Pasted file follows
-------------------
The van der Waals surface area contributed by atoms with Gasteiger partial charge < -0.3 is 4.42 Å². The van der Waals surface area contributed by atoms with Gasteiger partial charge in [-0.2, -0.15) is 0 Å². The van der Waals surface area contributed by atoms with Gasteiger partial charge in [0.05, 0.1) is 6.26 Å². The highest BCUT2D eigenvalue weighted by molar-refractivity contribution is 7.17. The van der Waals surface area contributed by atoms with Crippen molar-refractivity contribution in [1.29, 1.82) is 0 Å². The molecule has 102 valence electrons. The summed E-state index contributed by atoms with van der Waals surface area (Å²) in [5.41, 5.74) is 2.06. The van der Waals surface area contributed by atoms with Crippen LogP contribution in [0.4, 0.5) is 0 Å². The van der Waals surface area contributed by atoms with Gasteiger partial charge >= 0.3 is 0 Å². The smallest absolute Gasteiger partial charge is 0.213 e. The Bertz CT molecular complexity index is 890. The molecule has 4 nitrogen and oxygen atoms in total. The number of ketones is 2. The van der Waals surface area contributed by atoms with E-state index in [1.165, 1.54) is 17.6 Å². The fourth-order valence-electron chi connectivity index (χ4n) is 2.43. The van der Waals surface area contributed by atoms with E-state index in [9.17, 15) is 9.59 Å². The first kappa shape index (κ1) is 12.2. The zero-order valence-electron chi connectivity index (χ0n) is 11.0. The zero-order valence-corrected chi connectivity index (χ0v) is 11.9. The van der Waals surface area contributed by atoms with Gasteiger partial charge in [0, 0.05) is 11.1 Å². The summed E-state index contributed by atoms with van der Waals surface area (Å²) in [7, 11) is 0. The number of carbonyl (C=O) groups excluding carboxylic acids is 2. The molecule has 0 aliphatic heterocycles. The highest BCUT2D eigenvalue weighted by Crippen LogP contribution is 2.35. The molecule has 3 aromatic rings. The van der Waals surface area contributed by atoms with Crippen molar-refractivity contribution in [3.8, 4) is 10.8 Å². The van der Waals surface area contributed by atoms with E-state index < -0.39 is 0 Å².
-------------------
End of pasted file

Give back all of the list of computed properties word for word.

The van der Waals surface area contributed by atoms with Gasteiger partial charge < -0.3 is 4.42 Å². The van der Waals surface area contributed by atoms with Gasteiger partial charge in [-0.2, -0.15) is 0 Å². The van der Waals surface area contributed by atoms with Gasteiger partial charge in [0.05, 0.1) is 6.26 Å². The highest BCUT2D eigenvalue weighted by molar-refractivity contribution is 7.17. The van der Waals surface area contributed by atoms with Crippen molar-refractivity contribution in [1.29, 1.82) is 0 Å². The molecule has 102 valence electrons. The summed E-state index contributed by atoms with van der Waals surface area (Å²) in [5.41, 5.74) is 2.06. The van der Waals surface area contributed by atoms with Crippen LogP contribution in [0.4, 0.5) is 0 Å². The van der Waals surface area contributed by atoms with Gasteiger partial charge >= 0.3 is 0 Å². The smallest absolute Gasteiger partial charge is 0.213 e. The Bertz CT molecular complexity index is 890. The molecule has 4 nitrogen and oxygen atoms in total. The number of ketones is 2. The van der Waals surface area contributed by atoms with E-state index in [1.165, 1.54) is 17.6 Å². The fourth-order valence-electron chi connectivity index (χ4n) is 2.43. The van der Waals surface area contributed by atoms with E-state index in [9.17, 15) is 9.59 Å². The first kappa shape index (κ1) is 12.2. The zero-order valence-electron chi connectivity index (χ0n) is 11.0. The zero-order valence-corrected chi connectivity index (χ0v) is 11.9. The van der Waals surface area contributed by atoms with Gasteiger partial charge in [0, 0.05) is 11.1 Å². The summed E-state index contributed by atoms with van der Waals surface area (Å²) in [7, 11) is 0. The number of carbonyl (C=O) groups excluding carboxylic acids is 2. The molecule has 0 aliphatic heterocycles. The highest BCUT2D eigenvalue weighted by Crippen LogP contribution is 2.35. The molecule has 3 aromatic rings. The van der Waals surface area contributed by atoms with Crippen molar-refractivity contribution in [3.8, 4) is 10.8 Å². The van der Waals surface area contributed by atoms with E-state index < -0.39 is 0 Å².